I couldn't get any medical treatment for my stress, since the resources of the British healthcare system has been so stretched, that only certain categories of people can get help, so it has been a solo struggle to get myself back on my feet. Fortunately, by a remarkable twist of fate, I eventually got myself a job in a language school in the UK, and that perhaps marked the turning point in my recovery, as it enabled me to put my mind on something else. As I write now, I'm happy to say that my circumstances are much better than they were 1 year ago.

I am currently doing a part-time Masters course in education, and plan to get a few other qualifications over the next 2-3 years, so that it will perhaps give me enough ammunition to go back to Korea and secure a decent job there. Fingers crossed. I've also got a couple of new books in mind - actually one is nearly finished, but the other is a more special project as it is a novel. I have all of the plot set out, but I'm not convinced that I can write such narrative for a novel oeuvre very well. Anyway, the only dream that could really surpass getting my black belt (and actually, I STILL have not received my 2nd Dan certificate and id card from my test taken in December 2006!!!!!!!!!!!!!!!!!!!!!!!!!!!!!!) would perhaps be being an author of a best-selling novel. I need something that could guarantee a steady income of money if I ever wanted to devote extended time to martial arts training and a best-seller would be perfect. More whackiness, but if others can do it, why can't I??

I miss the opportunity to go to a martial arts gym every day of the week like crazy. All I wish to do is practice the self defence techniques of Hapkido, or learn new sword forms. However, a certain reality has to kick in at some point, and for as long as I am working a 50 hour week in the UK, I don't have the energy to attend a taekwondo class, even if it's just a couple of times per week. Instead, I am presently opting for a very soft martial arts option - Wing Chun and Tai Chi. The type of Wing Chun I am practicing is Kamon Wing Chun. I'm not quite sure how Kamon fits exactly into the wider picture of Wing Chung, but for me it doesn't really matter at this stage. Wing Chun does not really contain the time of moves that I feel comfortable with - most of it is about short range striking moves with minimal effort - but it is all I can manage to do energywise at this present time. I only go once a week because it becomes expensive to train at the club any more frequently. It has quite a large student number, and the atmosphere is quite good in the class. The instructors clearly like what they do and are really enthusiastic about teaching.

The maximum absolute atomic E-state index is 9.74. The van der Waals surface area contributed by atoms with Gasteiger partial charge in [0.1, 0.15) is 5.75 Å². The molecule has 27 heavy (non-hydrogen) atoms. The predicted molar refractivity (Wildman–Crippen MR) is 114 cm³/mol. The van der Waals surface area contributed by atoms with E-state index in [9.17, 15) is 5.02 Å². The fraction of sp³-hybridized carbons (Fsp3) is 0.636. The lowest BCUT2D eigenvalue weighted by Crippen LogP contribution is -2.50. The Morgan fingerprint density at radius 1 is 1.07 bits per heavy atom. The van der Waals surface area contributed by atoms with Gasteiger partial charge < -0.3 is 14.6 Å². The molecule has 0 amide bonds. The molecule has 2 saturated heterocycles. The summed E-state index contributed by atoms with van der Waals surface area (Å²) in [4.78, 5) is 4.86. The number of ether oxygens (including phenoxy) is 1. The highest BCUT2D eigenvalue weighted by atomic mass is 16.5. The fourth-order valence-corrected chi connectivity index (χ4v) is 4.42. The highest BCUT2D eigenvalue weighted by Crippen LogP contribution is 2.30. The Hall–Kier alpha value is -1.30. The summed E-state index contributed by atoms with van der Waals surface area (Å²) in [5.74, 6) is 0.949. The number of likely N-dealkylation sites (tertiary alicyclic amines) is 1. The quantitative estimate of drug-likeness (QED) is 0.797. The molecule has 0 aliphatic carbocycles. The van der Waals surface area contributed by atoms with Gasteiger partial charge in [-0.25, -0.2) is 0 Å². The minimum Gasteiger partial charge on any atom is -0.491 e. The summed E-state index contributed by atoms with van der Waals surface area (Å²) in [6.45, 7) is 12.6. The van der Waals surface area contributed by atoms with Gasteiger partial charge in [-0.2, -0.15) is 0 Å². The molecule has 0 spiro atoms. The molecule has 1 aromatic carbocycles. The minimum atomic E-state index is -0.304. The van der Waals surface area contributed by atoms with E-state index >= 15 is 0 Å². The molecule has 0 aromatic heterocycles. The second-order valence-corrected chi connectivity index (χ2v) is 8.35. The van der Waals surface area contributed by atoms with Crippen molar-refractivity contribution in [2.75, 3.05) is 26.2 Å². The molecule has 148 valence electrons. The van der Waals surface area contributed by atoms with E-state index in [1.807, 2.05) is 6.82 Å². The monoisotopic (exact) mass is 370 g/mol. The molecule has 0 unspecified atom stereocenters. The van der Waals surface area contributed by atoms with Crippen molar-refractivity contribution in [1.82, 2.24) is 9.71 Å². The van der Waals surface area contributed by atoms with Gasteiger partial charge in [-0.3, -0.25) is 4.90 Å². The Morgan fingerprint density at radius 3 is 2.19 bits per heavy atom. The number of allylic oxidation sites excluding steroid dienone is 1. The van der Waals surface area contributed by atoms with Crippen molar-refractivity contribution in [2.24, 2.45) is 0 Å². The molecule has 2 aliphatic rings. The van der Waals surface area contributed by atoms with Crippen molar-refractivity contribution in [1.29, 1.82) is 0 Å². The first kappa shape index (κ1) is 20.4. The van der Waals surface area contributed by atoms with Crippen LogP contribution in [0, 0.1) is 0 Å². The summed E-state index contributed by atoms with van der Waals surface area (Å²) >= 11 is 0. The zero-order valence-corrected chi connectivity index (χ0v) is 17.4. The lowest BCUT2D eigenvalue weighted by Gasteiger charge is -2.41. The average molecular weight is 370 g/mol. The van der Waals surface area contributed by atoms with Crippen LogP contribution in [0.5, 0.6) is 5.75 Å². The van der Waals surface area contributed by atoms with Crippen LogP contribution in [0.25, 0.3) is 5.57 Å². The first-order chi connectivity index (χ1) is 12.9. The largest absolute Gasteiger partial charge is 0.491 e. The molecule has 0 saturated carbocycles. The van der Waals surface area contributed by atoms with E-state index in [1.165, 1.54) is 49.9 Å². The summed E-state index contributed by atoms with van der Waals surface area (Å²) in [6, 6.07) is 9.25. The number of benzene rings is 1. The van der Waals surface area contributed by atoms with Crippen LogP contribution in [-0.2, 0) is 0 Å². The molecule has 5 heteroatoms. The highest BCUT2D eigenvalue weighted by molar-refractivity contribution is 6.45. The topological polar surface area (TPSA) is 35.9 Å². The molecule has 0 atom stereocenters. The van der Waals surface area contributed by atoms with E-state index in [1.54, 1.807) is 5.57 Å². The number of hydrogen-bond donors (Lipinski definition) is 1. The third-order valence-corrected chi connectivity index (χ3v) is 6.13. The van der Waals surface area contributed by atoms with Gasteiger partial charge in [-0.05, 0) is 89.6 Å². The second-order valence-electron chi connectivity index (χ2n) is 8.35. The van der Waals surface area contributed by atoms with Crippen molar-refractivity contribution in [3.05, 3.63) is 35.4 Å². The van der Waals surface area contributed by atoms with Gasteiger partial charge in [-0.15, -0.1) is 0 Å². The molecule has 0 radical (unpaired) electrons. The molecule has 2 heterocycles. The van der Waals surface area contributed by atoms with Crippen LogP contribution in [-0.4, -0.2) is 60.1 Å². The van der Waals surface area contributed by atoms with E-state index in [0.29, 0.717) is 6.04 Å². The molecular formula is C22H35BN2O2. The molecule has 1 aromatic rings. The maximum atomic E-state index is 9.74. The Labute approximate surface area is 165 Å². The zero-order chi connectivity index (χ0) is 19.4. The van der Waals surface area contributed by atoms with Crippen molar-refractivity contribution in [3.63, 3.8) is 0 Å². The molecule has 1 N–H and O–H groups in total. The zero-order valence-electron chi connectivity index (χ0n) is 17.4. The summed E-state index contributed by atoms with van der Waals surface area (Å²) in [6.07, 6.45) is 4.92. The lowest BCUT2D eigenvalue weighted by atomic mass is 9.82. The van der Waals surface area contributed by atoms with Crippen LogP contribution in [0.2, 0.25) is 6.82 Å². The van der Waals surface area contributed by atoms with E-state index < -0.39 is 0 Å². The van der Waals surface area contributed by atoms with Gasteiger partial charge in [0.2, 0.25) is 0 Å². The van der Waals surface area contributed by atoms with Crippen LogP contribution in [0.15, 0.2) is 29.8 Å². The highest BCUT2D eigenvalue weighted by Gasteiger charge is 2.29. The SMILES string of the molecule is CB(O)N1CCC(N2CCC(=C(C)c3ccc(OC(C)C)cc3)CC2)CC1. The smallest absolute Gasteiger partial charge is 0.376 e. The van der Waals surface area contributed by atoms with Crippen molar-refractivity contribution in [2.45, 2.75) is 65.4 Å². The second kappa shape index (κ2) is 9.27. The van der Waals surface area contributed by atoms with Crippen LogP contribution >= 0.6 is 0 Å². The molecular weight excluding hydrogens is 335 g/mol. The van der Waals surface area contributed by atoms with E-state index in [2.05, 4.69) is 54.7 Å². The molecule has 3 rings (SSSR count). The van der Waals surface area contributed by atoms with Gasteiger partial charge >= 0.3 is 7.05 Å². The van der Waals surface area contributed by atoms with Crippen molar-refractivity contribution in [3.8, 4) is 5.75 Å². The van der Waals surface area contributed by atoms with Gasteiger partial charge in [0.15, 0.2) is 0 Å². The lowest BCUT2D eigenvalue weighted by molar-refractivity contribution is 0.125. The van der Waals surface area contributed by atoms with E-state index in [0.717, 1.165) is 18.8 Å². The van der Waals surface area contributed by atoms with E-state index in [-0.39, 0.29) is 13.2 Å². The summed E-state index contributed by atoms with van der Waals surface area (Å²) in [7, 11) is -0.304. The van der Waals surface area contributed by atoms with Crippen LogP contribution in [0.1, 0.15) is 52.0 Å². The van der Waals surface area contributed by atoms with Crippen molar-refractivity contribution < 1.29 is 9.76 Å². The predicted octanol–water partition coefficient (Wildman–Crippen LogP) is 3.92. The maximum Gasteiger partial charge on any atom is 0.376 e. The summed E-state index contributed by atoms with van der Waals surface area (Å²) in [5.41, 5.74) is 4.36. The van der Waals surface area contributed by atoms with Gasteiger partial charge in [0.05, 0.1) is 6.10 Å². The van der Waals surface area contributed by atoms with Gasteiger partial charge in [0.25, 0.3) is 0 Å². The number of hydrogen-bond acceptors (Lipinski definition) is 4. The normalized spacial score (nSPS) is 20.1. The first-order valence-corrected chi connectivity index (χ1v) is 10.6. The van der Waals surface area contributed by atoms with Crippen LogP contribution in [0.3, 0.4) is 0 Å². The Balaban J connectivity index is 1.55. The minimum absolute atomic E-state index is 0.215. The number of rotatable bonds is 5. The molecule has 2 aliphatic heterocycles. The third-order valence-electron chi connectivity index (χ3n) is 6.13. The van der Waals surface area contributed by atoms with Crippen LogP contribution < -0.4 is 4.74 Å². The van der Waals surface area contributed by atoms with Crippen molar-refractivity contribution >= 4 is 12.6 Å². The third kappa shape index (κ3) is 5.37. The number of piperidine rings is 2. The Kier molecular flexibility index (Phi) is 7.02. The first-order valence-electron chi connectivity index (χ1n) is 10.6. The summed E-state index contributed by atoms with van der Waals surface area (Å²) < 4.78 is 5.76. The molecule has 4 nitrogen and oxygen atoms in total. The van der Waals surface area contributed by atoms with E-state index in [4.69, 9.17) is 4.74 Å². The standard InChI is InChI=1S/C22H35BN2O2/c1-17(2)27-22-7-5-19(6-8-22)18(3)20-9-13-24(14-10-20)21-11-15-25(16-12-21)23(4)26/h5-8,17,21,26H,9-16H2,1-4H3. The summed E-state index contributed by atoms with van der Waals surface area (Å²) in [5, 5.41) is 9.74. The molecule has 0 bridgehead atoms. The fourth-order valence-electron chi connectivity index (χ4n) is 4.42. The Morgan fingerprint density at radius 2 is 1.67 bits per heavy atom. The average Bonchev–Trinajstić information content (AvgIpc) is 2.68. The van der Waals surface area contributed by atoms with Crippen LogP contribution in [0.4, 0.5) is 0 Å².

I'm just grateful that I can do any martial arts at all considering my condition this time last year. I will take as much as I can from the Wing Chun class and consider it a useful comparison against other martial arts techniques.

For as long as I'm in the UK, I'm not going to regularly update this site. I will only add to it if there is something really noteworthy to post. Otherwise, I will keep it open for the day that I can return to Korea.

Other news of note is that Yee Mei is getting married. Congratulations Yee Mei!!! She has sent me her work of taekwondo characters (see above).
Other findings that I've come across related to Taekwondo include an article about a 'survey' (WHO exactly was asked???) to propose names for the new Taekwondo centre in Muji, Korea. The results:
Top 10 Suggestions from the Korean Public: World Taekwondo Plaza, Taekwondo Park, Taekwondo World, Taekwondo Center, Taekwondo Main Temple, Taekwondo Site, Taekwondo Town, Taekwondo NURI, Taekwondo Land, Taekwondo Valley
Top 5 Suggestions from overseas taekwondo colleagues: World Taekwondo Sanctuary, Taekwonland, Taekwondo Valley, Taekwondo Palace, Taekwondo Topia
Others- World Taekwondopia, Taekwon City, Taekwondo Idol City, Taekwon World, Taekwondo Mountain
Perhaps 'Taekwondo Center' is the only sane suggestion here...